Find this publication at:
Jeremy Youde, ‘The Development of a Counter-Epistemic Community: AIDS, South Africa, and International Regimes’, International Relations, 19(4) 2005: 421‒39.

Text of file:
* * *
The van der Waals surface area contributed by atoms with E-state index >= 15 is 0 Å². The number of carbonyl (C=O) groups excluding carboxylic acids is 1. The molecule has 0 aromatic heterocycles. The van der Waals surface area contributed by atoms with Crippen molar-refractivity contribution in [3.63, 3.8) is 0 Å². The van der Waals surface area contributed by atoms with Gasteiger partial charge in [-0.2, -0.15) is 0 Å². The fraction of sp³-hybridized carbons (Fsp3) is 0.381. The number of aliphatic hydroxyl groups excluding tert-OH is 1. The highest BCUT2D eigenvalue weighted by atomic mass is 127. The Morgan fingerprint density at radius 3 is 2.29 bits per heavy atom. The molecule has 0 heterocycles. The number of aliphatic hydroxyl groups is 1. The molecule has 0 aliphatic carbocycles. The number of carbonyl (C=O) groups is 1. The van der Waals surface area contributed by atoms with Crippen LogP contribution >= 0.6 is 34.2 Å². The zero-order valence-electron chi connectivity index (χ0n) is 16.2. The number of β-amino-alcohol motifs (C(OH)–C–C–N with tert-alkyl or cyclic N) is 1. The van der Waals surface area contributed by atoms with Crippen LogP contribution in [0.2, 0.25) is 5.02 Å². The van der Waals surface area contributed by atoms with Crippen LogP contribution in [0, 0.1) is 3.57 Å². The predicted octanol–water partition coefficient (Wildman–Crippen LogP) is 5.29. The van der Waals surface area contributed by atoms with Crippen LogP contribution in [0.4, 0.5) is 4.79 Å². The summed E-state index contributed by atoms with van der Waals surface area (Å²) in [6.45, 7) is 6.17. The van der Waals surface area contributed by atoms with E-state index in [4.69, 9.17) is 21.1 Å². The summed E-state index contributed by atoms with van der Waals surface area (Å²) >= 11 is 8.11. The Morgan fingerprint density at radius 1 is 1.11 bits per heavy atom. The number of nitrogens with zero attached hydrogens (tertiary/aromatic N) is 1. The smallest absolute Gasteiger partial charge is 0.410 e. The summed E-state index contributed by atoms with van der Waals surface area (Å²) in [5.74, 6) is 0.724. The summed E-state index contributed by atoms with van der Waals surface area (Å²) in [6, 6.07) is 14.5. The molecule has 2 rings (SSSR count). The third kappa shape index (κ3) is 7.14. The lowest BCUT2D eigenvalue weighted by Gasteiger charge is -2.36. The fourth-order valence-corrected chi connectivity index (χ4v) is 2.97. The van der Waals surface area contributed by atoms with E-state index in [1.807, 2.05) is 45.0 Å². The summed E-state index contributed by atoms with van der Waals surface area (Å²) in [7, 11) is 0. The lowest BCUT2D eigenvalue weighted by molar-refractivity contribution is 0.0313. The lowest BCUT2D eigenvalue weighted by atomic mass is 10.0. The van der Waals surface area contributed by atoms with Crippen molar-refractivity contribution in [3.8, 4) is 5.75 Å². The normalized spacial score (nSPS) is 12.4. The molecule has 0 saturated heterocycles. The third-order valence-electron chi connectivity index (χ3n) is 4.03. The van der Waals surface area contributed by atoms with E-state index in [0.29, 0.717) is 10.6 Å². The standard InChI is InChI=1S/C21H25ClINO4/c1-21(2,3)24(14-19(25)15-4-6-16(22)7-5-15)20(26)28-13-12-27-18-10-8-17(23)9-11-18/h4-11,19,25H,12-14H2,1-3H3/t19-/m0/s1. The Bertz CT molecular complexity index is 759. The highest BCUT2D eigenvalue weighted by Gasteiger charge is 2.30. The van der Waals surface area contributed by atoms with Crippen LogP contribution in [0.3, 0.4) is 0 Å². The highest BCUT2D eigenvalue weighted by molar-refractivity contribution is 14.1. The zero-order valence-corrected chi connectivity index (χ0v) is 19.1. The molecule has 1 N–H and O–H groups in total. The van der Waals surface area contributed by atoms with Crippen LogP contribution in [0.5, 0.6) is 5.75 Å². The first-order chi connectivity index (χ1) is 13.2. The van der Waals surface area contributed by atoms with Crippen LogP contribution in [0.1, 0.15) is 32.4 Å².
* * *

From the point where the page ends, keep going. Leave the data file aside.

The South African government’s open challenging of the international AIDS control regime presents a paradox for the study of international regimes and epistemic communities: why would a state that would presumably benefit the most from a regime not only refuse to adhere to its precepts, but openly challenge its basic tenets? I argue that a fundamental disjuncture exists between the international AIDS control regime and the South African government, and that this disjuncture is rooted in the country’s negative past experiences with public health interventions and the attempts to forge a new, African Renaissance-inspired self-identity. This disjuncture finds its expression through the development of a counter-epistemic community which offers scientific expertise and policy recommendations to the South African government. The counter-epistemic community translates history and identity into policy outcomes that challenge the established discourse.